3 Tips for Making Your Own Essential Oil Blends

3 Tips for Making Your Own Essential Oil BlendsEssential oils have been used for therapeutic and cosmetic purposes since ancient times. Although there is no good medical evidence that the smell of essential oils can cure diseases, it surely has a positive effect on our psycho-emotional state. To benefit more from aromatherapy, you can blend essential oils together so that they complement one another. However, it is important to know how to do this right.

Essential oils can work together in harmony, balancing out each other’s weaker parts and highlighting stronger ones. However, some oils don’t work together well and even clash; blending them can lead to headaches and other side effects. Before combining essential oils, you need to understand for what purpose you’re doing this and learn the basic rules of blending. Here are several tips that may be helpful.

Group Aromas by Scent Type and Effect

All essential oils can be grouped into categories according to their scent. This categorizing is rather loose, but it helps understand which oils generally work together and which don’t. The six common scent types are floral (flowery), citrus, woody, earthy, herbaceous (herbal), and spicy.

  • Floral: ylang-ylang, vanilla, rose, palmarosa, lavender, jasmine, geranium.
  • Citrus: tangerine, petitgrain, orange, neroli, lime, lemongrass, lemon, grapefruit, citronella, bergamot.
  • Woody: vetiver, sandalwood, patchouli, myrrh, juniper, frankincense, fir, cypress, cedarwood.
  • Earthy: oakmoss, angelica root.
  • Herbaceous: thyme, tea tree, sage, rosemary, peppermint, oregano, marjoram, eucalyptus, clary sage, chamomile, basil.
  • Spicy: pepper, nutmeg, ginger, clove, cinnamon, cardamom, aniseed.

Some oils belong to more than one scent type, for example, coriander (woody and spicy), neroli (floral and citrus), patchouli (woody and earthy), vetiver (woody and earthy), and some others. Generally, oils that belong to the same type blend well together.

Another aspect you should pay attention to is the type of effects essential oils have. For example, there are energizing oils and calming oils. If you mix oils from these two groups, they will negate each other’s effects. On the other hand, blending oils that are within the same category or belong to similar categories (for example, calming and anti-anxiety) usually works well. Here are the most popular essential oil categories:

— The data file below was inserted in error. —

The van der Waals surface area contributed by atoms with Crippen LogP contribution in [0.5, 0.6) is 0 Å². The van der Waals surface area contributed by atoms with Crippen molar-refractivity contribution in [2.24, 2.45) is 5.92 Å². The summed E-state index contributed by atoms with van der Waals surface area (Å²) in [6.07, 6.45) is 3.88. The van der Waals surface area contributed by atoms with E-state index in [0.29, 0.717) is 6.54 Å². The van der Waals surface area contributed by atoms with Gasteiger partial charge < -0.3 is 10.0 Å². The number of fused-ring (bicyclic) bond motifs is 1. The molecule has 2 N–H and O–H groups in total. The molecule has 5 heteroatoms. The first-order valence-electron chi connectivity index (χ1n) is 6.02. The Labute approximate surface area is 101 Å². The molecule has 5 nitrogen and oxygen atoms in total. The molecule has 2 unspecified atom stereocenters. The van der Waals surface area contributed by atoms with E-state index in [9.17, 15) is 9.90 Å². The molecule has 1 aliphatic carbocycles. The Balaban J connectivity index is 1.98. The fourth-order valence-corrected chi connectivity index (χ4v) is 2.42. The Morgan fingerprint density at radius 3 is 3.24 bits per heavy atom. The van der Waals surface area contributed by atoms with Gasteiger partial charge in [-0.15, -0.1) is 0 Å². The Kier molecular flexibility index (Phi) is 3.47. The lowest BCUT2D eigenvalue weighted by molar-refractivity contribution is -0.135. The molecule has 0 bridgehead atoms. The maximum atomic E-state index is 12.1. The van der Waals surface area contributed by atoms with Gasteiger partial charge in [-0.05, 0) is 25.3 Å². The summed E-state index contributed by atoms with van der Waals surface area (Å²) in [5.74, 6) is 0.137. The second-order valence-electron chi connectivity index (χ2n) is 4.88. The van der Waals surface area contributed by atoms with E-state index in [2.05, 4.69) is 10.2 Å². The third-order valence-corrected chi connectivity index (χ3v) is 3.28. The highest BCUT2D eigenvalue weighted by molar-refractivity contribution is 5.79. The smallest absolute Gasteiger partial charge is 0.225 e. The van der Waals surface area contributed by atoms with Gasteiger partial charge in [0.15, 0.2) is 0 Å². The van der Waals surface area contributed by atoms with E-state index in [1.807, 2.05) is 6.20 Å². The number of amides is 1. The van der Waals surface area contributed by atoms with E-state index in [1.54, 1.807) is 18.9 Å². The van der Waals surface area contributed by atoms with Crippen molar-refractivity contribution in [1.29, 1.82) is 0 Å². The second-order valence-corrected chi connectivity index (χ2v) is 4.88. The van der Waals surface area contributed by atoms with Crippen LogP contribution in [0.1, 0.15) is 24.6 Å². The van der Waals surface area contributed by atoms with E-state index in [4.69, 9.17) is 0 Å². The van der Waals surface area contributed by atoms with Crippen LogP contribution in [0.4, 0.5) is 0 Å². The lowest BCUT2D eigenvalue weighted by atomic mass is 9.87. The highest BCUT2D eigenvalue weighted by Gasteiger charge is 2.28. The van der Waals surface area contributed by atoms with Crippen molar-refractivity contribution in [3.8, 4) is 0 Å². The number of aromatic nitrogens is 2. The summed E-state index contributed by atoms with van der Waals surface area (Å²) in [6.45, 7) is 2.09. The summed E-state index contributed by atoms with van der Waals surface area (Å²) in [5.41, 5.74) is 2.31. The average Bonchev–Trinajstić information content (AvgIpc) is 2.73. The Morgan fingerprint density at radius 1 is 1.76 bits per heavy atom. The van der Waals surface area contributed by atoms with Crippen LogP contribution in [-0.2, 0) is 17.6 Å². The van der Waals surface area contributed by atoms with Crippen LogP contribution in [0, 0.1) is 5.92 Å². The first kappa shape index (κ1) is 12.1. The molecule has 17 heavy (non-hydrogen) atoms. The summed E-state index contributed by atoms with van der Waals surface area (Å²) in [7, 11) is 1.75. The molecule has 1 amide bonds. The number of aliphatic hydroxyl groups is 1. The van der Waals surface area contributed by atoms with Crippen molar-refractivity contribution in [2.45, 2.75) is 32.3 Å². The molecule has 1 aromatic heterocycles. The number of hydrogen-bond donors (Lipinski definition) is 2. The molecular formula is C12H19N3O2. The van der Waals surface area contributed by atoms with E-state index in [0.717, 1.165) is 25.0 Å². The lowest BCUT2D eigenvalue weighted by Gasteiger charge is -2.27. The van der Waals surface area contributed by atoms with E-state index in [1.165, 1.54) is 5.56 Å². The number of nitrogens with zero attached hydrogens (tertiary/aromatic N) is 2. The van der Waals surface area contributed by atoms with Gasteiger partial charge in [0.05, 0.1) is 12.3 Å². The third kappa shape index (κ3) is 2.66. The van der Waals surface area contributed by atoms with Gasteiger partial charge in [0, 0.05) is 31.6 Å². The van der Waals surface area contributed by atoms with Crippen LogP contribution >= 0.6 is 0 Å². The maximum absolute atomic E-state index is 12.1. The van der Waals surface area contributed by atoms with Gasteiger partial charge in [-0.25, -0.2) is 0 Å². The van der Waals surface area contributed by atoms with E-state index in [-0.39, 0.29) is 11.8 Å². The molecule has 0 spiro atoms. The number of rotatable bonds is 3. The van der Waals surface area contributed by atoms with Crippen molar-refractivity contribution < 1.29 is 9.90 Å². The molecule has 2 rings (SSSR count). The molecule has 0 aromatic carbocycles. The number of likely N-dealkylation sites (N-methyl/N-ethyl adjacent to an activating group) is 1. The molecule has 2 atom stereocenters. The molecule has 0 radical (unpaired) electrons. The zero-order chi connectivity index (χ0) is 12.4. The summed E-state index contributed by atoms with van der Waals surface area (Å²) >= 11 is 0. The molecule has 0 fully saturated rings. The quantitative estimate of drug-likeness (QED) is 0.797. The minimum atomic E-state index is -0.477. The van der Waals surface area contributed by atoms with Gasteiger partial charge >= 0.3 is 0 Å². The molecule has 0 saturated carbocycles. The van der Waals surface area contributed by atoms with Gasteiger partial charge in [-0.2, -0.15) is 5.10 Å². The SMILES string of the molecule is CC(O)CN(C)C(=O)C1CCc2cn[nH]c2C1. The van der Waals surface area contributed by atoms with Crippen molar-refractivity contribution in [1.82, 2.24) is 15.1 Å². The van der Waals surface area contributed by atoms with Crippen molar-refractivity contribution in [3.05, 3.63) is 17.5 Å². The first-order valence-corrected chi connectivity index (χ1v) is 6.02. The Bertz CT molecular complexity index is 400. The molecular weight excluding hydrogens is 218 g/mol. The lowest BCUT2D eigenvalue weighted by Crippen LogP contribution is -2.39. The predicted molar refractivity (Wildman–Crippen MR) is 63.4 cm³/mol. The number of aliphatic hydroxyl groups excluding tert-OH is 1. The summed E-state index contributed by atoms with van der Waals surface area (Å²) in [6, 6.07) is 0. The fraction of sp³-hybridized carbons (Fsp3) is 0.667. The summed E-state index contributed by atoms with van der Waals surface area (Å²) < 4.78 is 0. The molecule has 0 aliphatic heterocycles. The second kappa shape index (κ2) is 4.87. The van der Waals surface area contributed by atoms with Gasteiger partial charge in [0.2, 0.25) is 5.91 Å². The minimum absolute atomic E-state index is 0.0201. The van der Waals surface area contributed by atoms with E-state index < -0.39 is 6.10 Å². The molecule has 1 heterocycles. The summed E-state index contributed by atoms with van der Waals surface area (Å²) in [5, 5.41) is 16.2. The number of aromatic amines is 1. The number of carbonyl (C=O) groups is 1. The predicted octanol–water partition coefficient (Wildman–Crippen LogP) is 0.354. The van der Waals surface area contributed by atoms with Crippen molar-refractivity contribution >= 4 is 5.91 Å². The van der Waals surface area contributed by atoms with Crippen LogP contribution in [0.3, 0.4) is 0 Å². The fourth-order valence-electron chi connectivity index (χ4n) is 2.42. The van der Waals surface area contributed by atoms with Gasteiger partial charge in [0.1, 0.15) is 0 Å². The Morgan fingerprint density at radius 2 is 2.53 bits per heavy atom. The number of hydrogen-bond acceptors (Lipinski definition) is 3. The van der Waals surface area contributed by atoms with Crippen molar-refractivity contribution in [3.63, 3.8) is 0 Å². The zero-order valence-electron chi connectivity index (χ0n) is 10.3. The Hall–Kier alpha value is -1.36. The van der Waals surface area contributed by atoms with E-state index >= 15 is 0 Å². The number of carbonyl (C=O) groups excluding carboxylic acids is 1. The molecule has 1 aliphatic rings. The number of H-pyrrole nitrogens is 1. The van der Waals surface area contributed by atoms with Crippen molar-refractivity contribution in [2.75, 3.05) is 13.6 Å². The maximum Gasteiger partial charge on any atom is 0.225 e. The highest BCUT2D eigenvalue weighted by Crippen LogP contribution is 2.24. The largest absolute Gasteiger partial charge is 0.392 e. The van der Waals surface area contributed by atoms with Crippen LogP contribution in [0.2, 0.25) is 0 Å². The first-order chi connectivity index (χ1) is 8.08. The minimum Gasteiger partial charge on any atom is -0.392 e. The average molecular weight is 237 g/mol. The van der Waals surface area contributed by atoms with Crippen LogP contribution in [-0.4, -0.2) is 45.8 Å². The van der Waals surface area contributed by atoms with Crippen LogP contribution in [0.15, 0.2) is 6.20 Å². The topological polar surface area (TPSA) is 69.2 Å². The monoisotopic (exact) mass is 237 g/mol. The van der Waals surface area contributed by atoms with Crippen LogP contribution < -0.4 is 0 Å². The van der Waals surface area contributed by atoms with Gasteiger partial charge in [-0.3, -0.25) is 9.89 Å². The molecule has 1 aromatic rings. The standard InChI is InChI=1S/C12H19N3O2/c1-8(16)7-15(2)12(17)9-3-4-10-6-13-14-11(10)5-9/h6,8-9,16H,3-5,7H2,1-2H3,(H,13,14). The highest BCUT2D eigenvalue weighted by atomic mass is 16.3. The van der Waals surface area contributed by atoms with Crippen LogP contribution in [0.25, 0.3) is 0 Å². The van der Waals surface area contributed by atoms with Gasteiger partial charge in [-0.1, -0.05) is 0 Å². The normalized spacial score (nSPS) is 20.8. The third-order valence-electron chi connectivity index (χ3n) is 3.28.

• Aphrodisiac: black pepper, cinnamon, ginger, jasmine, patchouli, rose, sandalwood, ylang-ylang.
  • Anti-anxiety: bergamot, black pepper, geranium, jasmine, lavender, lemon balm, marjoram, orange, roman chamomile, sandalwood, tangerine, valerian.
  • Calming: geranium, jasmine, lavender, lemon balm, mandarin, neroli, palmarosa, patchouli, petitgrain, sandalwood, ylang-ylang.
  • Detoxifying: grapefruit, hyssop, juniper, laurel, lemon, mandarin, patchouli, peppermint, rosemary.
  • Energizing: basil, bergamot, clary sage, cypress, eucalyptus, ginger, grapefruit, lemon, lemongrass, pine, peppermint, rosemary, spearmint, tea tree.

Take Baby Steps

Even if you choose oils from the same group, you may discover that you don’t like them together. When experimenting with blending essential oils, it’s wise to take baby steps. First of all, don’t try to mix too many essential oils. Start with just two and gradually progress to creating more complex essential oil blends as you begin to the get hang of it. Generally, blends contain 2 to 5 essential oils; more can be an overkill.

During experimenting with your first blends, use just 10 drops or so. If everything turns out well, you can always create more of the blend using the same proportions; if you aren’t satisfied with the result, you’ll still have enough of oils left to experiment more. Some essential oils can be quite expensive, so using too much oil on your first try definitely isn’t the best idea.

Trust Your Instincts

Although it is important to learn about the properties of essential oils and the rules of blending them, your instincts matter just as much as the theoretical base. If you like two particular oils and feel like they’re meant for each other, go for it! Even if it turns out you were wrong about this, you never know till you try.

Keep in mind that it will take the oils some time to blend well and harmonize with one another. So don’t try to sniff your blend immediately. Close the bottle and let it rest for a day or two before giving the blend the final sniff test.



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